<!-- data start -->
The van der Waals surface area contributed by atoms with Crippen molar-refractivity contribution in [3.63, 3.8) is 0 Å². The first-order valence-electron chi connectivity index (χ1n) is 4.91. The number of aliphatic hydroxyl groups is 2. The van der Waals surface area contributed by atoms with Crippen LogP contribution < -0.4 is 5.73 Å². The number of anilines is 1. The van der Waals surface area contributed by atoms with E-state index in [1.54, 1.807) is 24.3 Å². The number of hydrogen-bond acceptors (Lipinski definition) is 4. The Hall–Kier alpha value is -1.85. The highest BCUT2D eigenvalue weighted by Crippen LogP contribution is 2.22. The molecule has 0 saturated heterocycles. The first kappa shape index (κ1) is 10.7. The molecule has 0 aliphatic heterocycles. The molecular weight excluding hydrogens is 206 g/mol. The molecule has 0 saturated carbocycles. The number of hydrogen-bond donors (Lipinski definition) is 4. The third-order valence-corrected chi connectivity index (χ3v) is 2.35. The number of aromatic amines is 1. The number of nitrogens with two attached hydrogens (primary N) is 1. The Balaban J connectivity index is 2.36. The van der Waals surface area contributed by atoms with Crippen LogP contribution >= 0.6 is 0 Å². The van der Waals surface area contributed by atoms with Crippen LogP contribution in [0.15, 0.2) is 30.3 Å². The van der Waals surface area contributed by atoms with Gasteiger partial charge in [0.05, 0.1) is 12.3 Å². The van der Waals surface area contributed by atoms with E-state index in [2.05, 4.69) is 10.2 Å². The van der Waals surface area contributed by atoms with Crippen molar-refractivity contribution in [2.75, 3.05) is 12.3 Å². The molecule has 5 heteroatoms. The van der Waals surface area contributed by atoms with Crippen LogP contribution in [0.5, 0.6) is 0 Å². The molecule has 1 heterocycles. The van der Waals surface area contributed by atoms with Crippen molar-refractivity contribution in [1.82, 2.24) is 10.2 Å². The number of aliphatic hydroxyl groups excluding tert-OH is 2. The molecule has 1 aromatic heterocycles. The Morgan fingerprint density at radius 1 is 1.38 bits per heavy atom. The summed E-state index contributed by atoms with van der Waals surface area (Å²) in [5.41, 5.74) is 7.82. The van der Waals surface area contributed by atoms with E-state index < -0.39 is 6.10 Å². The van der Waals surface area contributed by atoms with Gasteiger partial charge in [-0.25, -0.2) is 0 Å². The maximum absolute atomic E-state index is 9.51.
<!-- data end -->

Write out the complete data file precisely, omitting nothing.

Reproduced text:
The van der Waals surface area contributed by atoms with Crippen molar-refractivity contribution in [3.63, 3.8) is 0 Å². The first-order valence-electron chi connectivity index (χ1n) is 4.91. The number of aliphatic hydroxyl groups is 2. The van der Waals surface area contributed by atoms with Crippen LogP contribution < -0.4 is 5.73 Å². The number of anilines is 1. The van der Waals surface area contributed by atoms with E-state index in [1.54, 1.807) is 24.3 Å². The number of hydrogen-bond acceptors (Lipinski definition) is 4. The Hall–Kier alpha value is -1.85. The highest BCUT2D eigenvalue weighted by Crippen LogP contribution is 2.22. The molecule has 0 saturated heterocycles. The first kappa shape index (κ1) is 10.7. The molecule has 0 aliphatic heterocycles. The molecular weight excluding hydrogens is 206 g/mol. The molecule has 0 saturated carbocycles. The number of hydrogen-bond donors (Lipinski definition) is 4. The third-order valence-corrected chi connectivity index (χ3v) is 2.35. The number of aromatic amines is 1. The number of nitrogens with two attached hydrogens (primary N) is 1. The Balaban J connectivity index is 2.36. The van der Waals surface area contributed by atoms with Crippen LogP contribution >= 0.6 is 0 Å². The van der Waals surface area contributed by atoms with Crippen LogP contribution in [0.15, 0.2) is 30.3 Å². The van der Waals surface area contributed by atoms with Gasteiger partial charge in [0.05, 0.1) is 12.3 Å². The van der Waals surface area contributed by atoms with E-state index in [2.05, 4.69) is 10.2 Å². The van der Waals surface area contributed by atoms with Crippen molar-refractivity contribution in [2.75, 3.05) is 12.3 Å². The molecule has 5 heteroatoms. The van der Waals surface area contributed by atoms with Crippen LogP contribution in [0.5, 0.6) is 0 Å². The molecule has 1 heterocycles. The van der Waals surface area contributed by atoms with Crippen molar-refractivity contribution in [1.82, 2.24) is 10.2 Å². The number of aliphatic hydroxyl groups excluding tert-OH is 2. The molecule has 1 aromatic heterocycles. The Morgan fingerprint density at radius 1 is 1.38 bits per heavy atom. The summed E-state index contributed by atoms with van der Waals surface area (Å²) in [5.41, 5.74) is 7.82. The van der Waals surface area contributed by atoms with E-state index < -0.39 is 6.10 Å². The van der Waals surface area contributed by atoms with Gasteiger partial charge in [-0.25, -0.2) is 0 Å². The maximum absolute atomic E-state index is 9.51.